It is not pleasant to realize that your nephews and nieces consider your anti-gay views a sign that you are now old and out-of-touch.
It is not pleasant to be stigmatized.
The Civil Rights era was an exceptionally stressful time for many white Americans. The old taboos were being replaced by new ones—their opposites. Where mixing of the races was once taboo, now segregating them was taboo. The familiar polarities of insider/outsider, hateful/good, and right/wrong were reversed in a relatively short period of time, and a whole generation of racists were morally marginalized.
Marginalization looks to be Joseph Backholm’s greatest fear.
What can Backholm and his supporters do to stay in the mainstream? Here’s one idea.
It is all from preachers.
The never-ending tug-o’-war between secularists and the religious right over religious freedom has heated up over the past six months as a result of certain provisions of the Affordable Care Act. Under the ACA, religious institutions such as hospitals and universities—but not churches—would be required to include contraception in health insurance plans offered to employees and students. The Catholic Church has been particularly outraged over this requirement and is trying to mobilize the faithful in a propaganda campaign that would depict the church as a victim of government oppression. The two principal claims circulating on Catholic websites are that (1) the ACA’s contraception provisions are an assault on religious freedom, and (2) religion is being systematically pushed out of the public square. We are told that the U.S. is, under the Obama administration, drifting perilously close to a totalitarianism of the left.
Pope Benedict XVI, the ultimate authority on all such matters (NOT!), has been quoted in an effort to bolster these claims:
Denying the right to profess one’s religion in public and the right to bring the truths of faith to bear on public life has negative consequences for true development. The exclusion of religion from the public square—and, at the other extreme, religious fundamentalism—hinders an encounter between persons and their collaboration for the progress of humanity. Public life is sapped of its motivation, and politics takes on a domineering and aggressive character. Human rights risk being ignored either because they are robbed of their transcendent foundation or because personal freedom is not acknowledged. Secularism and fundamentalism exclude the possibility of fruitful dialogue and effective cooperation between reason and faith.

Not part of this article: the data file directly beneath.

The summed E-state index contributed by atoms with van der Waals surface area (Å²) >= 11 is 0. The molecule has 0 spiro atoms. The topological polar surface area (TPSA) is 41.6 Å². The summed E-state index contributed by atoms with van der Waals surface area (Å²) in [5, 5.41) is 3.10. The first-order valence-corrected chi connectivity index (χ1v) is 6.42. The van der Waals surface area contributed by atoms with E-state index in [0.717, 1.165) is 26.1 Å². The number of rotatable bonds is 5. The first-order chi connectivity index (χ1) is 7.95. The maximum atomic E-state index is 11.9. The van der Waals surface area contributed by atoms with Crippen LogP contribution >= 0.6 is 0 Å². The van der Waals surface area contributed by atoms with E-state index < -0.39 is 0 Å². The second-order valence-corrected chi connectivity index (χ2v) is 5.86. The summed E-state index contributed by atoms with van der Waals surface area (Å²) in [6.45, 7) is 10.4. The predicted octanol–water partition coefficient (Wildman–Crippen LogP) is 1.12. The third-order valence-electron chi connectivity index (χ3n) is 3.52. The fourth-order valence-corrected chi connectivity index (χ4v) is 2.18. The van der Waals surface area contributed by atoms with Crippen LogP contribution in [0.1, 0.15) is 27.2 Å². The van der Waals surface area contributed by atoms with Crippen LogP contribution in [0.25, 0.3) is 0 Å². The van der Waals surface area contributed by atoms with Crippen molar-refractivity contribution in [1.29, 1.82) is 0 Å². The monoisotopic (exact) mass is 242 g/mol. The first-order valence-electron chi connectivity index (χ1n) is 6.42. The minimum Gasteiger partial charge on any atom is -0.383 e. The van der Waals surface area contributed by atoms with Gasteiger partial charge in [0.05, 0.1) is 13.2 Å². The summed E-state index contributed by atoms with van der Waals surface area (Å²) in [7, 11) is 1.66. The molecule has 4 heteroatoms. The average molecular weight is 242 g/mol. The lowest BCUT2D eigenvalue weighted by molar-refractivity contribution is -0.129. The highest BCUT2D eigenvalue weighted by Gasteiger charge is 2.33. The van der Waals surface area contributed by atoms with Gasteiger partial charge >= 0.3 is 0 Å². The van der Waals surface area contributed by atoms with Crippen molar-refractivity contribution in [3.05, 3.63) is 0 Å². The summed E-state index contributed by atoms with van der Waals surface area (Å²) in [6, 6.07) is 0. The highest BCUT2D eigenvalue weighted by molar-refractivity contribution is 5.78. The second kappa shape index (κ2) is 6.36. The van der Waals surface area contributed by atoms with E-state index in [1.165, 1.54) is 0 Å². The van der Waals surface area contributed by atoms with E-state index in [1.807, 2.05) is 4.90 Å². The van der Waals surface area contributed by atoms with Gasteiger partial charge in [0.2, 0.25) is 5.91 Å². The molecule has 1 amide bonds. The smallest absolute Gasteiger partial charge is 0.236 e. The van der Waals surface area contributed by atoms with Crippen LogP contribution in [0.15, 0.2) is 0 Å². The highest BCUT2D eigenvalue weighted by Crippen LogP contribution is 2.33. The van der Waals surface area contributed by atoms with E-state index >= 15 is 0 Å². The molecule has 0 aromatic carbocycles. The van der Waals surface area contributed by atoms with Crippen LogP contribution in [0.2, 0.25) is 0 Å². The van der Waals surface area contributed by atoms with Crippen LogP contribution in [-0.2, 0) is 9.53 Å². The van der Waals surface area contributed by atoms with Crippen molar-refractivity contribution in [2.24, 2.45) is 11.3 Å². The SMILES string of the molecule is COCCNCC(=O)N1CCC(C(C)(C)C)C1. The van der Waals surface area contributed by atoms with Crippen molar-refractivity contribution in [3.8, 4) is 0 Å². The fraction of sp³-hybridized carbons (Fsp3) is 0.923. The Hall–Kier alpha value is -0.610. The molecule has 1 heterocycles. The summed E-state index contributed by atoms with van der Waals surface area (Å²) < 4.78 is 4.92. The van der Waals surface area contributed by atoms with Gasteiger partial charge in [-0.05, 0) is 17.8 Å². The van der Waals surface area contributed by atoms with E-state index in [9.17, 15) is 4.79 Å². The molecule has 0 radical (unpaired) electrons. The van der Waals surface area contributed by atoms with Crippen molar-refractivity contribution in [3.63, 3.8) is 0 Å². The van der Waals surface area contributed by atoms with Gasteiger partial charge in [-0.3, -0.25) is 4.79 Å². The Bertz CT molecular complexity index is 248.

—Pope Benedict XVI, from his encyclical, “Charity in Truth” (Caritas in Veritate)
The ability to avoid specifics is probably an unavoidable part of a pope’s job description. Nevertheless, inquiring minds like to inquire.
Where Pope Benedict refers to the “exclusion of religion from the public square,” I assume he is thinking of secular totalitarian regimes like that of Stalinist Russia. And by “religious fundamentalism,” he is probably thinking of their opposite–Islamic theocracies of the Middle East.
Strong currents are in fact pulling the U.S. toward theocratic totalitarianism. Christian Dominionism and Reconstructionism have become a potent influence in virtually all Christian fundamentalist churches. The First Amendment’s establishment clause is under constant attack from the right.
There is no danger that religion will be forced out of the public square in this country. Only one congressperson (out of 535) does not profess religious belief, and the others profess it loudly and often. Thousands upon thousands of religious radio stations, TV programs, blog sites, websites, and periodicals promulgate religious views. Even non-sectarian daily newspapers regularly feature a “religion” column. (When was the last time you saw a “secularism” column?) The GOP presidential candidates would not shut up about God, some of them even claiming that He had personally “called” them to seek the presidency. G.W. Bush’s faith-based initiative, expanded under President Obama, funnels millions of dollars of public funds into religious institutions.
Religion should never be excluded from the public square, but neither should religious beliefs be offered as the sole justification for public policy. Competing justifications—those based on reason and a careful balancing of costs and benefits—need to be heard as well.
This remarkable video is the latest evidence of a disturbing trend in American religion: the Sunday-morning church service, once the kindly domain of church ladies in flowered hats, is becoming a vehicle for representing and even enacting (God’s) violence.
Blood sacrifice is back, folks. Symbolism is dead. No substitutes. We want the real thing.
I’m not talking metaphors here. By any measure, this preacher’s accounts of his own physical violence strongly suggest that he—or the character he is playing—is psychopathic, and yet his audience appears awestruck and approving.
Framing is everything, as they say. If he were not telling his stories from the pulpit and claiming God’s sponsorship of his violence, his audience might possibly see the psychopath standing before them and flee in terror.
What’s next for this preacher? Why, he’ll have to assault an audience member during one of his “sermons.” The kindly lady in the flowered hat with the potluck dish tucked under her seat will have the devil thrashed out of her and end up in ER.